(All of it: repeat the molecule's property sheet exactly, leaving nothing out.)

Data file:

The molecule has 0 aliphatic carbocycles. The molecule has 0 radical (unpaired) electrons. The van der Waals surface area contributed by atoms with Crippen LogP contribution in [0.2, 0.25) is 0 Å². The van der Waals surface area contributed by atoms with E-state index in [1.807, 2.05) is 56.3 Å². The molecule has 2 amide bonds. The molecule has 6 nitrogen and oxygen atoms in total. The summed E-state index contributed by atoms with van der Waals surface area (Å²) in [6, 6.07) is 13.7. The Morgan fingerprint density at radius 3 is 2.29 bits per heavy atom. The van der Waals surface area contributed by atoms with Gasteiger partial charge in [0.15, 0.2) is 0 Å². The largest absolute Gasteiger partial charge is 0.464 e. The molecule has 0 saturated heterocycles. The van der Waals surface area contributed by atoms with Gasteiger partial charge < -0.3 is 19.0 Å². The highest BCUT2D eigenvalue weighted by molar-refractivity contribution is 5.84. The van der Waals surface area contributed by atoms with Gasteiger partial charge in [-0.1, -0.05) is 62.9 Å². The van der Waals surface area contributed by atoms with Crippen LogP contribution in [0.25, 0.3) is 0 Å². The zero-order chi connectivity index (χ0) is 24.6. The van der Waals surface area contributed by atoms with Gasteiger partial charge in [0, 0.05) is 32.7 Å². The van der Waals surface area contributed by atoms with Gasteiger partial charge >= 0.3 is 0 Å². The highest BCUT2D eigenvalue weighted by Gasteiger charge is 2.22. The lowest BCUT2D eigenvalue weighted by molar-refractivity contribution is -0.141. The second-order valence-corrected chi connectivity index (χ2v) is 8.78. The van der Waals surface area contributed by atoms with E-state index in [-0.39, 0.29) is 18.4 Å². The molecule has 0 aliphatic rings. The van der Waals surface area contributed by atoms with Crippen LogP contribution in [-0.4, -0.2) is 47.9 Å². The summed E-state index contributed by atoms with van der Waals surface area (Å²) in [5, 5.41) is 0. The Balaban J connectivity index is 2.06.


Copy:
The molecule has 0 aliphatic carbocycles. The molecule has 0 radical (unpaired) electrons. The van der Waals surface area contributed by atoms with Crippen LogP contribution in [0.2, 0.25) is 0 Å². The van der Waals surface area contributed by atoms with E-state index in [1.807, 2.05) is 56.3 Å². The molecule has 2 amide bonds. The molecule has 6 nitrogen and oxygen atoms in total. The summed E-state index contributed by atoms with van der Waals surface area (Å²) in [6, 6.07) is 13.7. The Morgan fingerprint density at radius 3 is 2.29 bits per heavy atom. The van der Waals surface area contributed by atoms with Gasteiger partial charge in [0.15, 0.2) is 0 Å². The largest absolute Gasteiger partial charge is 0.464 e. The molecule has 0 saturated heterocycles. The van der Waals surface area contributed by atoms with Gasteiger partial charge < -0.3 is 19.0 Å². The highest BCUT2D eigenvalue weighted by molar-refractivity contribution is 5.84. The van der Waals surface area contributed by atoms with Gasteiger partial charge in [-0.1, -0.05) is 62.9 Å². The van der Waals surface area contributed by atoms with Crippen LogP contribution in [0.25, 0.3) is 0 Å². The zero-order chi connectivity index (χ0) is 24.6. The van der Waals surface area contributed by atoms with Gasteiger partial charge in [0, 0.05) is 32.7 Å². The van der Waals surface area contributed by atoms with Gasteiger partial charge >= 0.3 is 0 Å². The highest BCUT2D eigenvalue weighted by Gasteiger charge is 2.22. The lowest BCUT2D eigenvalue weighted by molar-refractivity contribution is -0.141. The second-order valence-corrected chi connectivity index (χ2v) is 8.78. The van der Waals surface area contributed by atoms with E-state index in [-0.39, 0.29) is 18.4 Å². The molecule has 0 aliphatic rings. The van der Waals surface area contributed by atoms with Crippen LogP contribution in [-0.4, -0.2) is 47.9 Å². The summed E-state index contributed by atoms with van der Waals surface area (Å²) in [5, 5.41) is 0. The Balaban J connectivity index is 2.06.